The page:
The biggest event the past week was definitely the launch of Melbourne University – New Style. The so-called Melbourne Model is based on six broad undergraduate programs followed by a professional graduate degree, research higher degree or entry directly into employment. In simple terms, what happened is that the old English model was exchanged for the American one. Of course this was accompanied by protests since according to some the university has decided on this move because of a lack of funding and others claim that this is just a measure that makes higher ed more elitist.
I think Glyn Davis, Melbourne’s Vice-Chancellor, made an interesting move by adopting the new model. Considering Melbourne’s good reputation, national and international, it’s also a risky one. There’s already quite some speculation on whether other universities will follow the Melbourne Model in the future. The future will tell, but at least Julie Bishop, the federal Minister for Education has seen her wish come true: finally there’s some more diversity in the Australian higher education landscape.
Also this week, a study came out conducted by Gary Marks for the Australian Council for Educational Research. The study, released today, investigated attrition rates from university courses, background factors that may influence attrition and the labour market consequences of non-completion. Data were collected from a group of young Australians who commenced university study between 1998 and 2001. An analysis of the characteristics of students who fail to complete university courses has found that whether a student attended a government or independent school and their socioeconomic background made little difference to the odds of completing their course. The full report of the study can be downloaded here (pdf).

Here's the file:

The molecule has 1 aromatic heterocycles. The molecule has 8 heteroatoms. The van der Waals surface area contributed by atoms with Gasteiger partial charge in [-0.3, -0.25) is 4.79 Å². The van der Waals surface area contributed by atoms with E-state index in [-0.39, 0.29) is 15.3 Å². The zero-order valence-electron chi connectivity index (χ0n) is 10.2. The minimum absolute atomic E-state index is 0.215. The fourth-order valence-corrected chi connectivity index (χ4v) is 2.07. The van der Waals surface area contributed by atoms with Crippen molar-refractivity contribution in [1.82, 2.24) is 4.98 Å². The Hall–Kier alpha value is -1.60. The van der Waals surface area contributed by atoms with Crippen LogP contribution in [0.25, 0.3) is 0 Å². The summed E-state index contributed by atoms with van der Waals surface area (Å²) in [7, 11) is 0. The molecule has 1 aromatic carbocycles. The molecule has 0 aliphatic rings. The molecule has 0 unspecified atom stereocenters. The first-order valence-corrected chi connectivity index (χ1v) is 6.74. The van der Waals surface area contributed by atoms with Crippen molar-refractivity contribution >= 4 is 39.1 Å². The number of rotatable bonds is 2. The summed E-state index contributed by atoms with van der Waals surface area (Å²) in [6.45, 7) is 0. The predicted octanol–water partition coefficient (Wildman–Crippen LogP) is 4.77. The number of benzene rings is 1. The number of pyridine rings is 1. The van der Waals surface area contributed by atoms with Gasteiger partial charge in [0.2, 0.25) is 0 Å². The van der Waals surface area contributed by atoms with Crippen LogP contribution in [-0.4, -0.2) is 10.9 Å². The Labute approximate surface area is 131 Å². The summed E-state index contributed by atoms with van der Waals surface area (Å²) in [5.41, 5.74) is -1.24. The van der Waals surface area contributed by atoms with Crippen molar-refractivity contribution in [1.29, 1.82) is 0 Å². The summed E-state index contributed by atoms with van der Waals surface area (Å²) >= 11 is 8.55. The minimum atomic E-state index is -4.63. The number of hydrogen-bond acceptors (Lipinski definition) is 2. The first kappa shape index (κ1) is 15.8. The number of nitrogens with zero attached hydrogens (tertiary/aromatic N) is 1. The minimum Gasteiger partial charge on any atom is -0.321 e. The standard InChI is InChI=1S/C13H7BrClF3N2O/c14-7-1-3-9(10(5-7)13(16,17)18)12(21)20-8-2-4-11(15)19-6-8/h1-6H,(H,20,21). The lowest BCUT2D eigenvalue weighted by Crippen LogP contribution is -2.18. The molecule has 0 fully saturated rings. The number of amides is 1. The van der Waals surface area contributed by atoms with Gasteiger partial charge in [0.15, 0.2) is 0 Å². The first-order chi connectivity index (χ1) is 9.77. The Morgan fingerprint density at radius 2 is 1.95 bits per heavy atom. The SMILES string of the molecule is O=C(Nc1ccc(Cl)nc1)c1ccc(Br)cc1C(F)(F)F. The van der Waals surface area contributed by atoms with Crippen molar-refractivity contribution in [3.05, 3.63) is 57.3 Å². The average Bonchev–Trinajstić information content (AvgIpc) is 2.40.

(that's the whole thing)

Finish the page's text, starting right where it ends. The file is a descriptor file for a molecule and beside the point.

And then there was another study. Professor John Sweller of the University of New South Wales claims to have proved that powerpoint presentations have little power and even less point. According to his report, the brain cannot cope with having too much information thrown at it at once. Having someone speak and point to a screen full of facts and figures at the same time causes it to switch off. Sweller: “The use of the PowerPoint presentation has been a disaster. It should be ditched.
Clearly there’s a difference between giving a ppt presentation and giving a good ppt presentation. I guess everyone by now knows that there should not be too much text on a slide and that you shouldn’t read the slide during a presentation. I know not everyone obeys these rules, but ditching powerpoint seems to me a premature conclusion. I wonder whether the guys over in Redmond are getting nervous already…